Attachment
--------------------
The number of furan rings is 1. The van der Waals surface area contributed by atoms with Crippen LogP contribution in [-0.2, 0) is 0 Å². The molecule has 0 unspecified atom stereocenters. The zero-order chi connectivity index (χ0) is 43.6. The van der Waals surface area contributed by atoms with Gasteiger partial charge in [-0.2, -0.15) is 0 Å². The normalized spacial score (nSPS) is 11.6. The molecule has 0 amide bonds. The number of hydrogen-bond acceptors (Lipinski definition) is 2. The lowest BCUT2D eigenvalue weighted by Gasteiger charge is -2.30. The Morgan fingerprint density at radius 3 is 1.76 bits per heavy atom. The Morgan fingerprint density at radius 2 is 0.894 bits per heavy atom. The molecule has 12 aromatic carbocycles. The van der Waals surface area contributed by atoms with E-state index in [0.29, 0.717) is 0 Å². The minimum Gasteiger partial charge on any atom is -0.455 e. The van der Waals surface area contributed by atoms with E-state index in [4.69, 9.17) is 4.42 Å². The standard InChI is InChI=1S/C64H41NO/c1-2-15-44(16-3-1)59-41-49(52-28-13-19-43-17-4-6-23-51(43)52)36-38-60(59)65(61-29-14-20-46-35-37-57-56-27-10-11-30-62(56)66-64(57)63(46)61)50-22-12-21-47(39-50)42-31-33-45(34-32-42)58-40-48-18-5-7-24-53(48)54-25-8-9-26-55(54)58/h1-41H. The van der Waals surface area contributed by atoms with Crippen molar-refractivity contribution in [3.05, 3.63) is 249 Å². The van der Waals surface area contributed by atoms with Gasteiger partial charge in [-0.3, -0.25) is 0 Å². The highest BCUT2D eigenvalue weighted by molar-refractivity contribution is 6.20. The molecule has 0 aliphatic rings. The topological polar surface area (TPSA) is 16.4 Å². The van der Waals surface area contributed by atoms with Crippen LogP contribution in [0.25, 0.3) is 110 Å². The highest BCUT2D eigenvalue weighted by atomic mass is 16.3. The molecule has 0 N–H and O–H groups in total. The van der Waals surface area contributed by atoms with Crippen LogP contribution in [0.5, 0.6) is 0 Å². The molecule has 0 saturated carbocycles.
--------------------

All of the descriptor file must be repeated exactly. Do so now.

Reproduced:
The number of furan rings is 1. The van der Waals surface area contributed by atoms with Crippen LogP contribution in [-0.2, 0) is 0 Å². The molecule has 0 unspecified atom stereocenters. The zero-order chi connectivity index (χ0) is 43.6. The van der Waals surface area contributed by atoms with Gasteiger partial charge in [-0.2, -0.15) is 0 Å². The normalized spacial score (nSPS) is 11.6. The molecule has 0 amide bonds. The number of hydrogen-bond acceptors (Lipinski definition) is 2. The lowest BCUT2D eigenvalue weighted by Gasteiger charge is -2.30. The Morgan fingerprint density at radius 3 is 1.76 bits per heavy atom. The Morgan fingerprint density at radius 2 is 0.894 bits per heavy atom. The molecule has 12 aromatic carbocycles. The van der Waals surface area contributed by atoms with E-state index in [0.29, 0.717) is 0 Å². The minimum Gasteiger partial charge on any atom is -0.455 e. The van der Waals surface area contributed by atoms with E-state index in [4.69, 9.17) is 4.42 Å². The standard InChI is InChI=1S/C64H41NO/c1-2-15-44(16-3-1)59-41-49(52-28-13-19-43-17-4-6-23-51(43)52)36-38-60(59)65(61-29-14-20-46-35-37-57-56-27-10-11-30-62(56)66-64(57)63(46)61)50-22-12-21-47(39-50)42-31-33-45(34-32-42)58-40-48-18-5-7-24-53(48)54-25-8-9-26-55(54)58/h1-41H. The van der Waals surface area contributed by atoms with Crippen molar-refractivity contribution in [3.05, 3.63) is 249 Å². The van der Waals surface area contributed by atoms with Gasteiger partial charge in [-0.3, -0.25) is 0 Å². The highest BCUT2D eigenvalue weighted by molar-refractivity contribution is 6.20. The molecule has 0 aliphatic rings. The topological polar surface area (TPSA) is 16.4 Å². The van der Waals surface area contributed by atoms with Crippen LogP contribution in [0.25, 0.3) is 110 Å². The highest BCUT2D eigenvalue weighted by atomic mass is 16.3. The molecule has 0 N–H and O–H groups in total. The van der Waals surface area contributed by atoms with Crippen LogP contribution in [0.5, 0.6) is 0 Å². The molecule has 0 saturated carbocycles.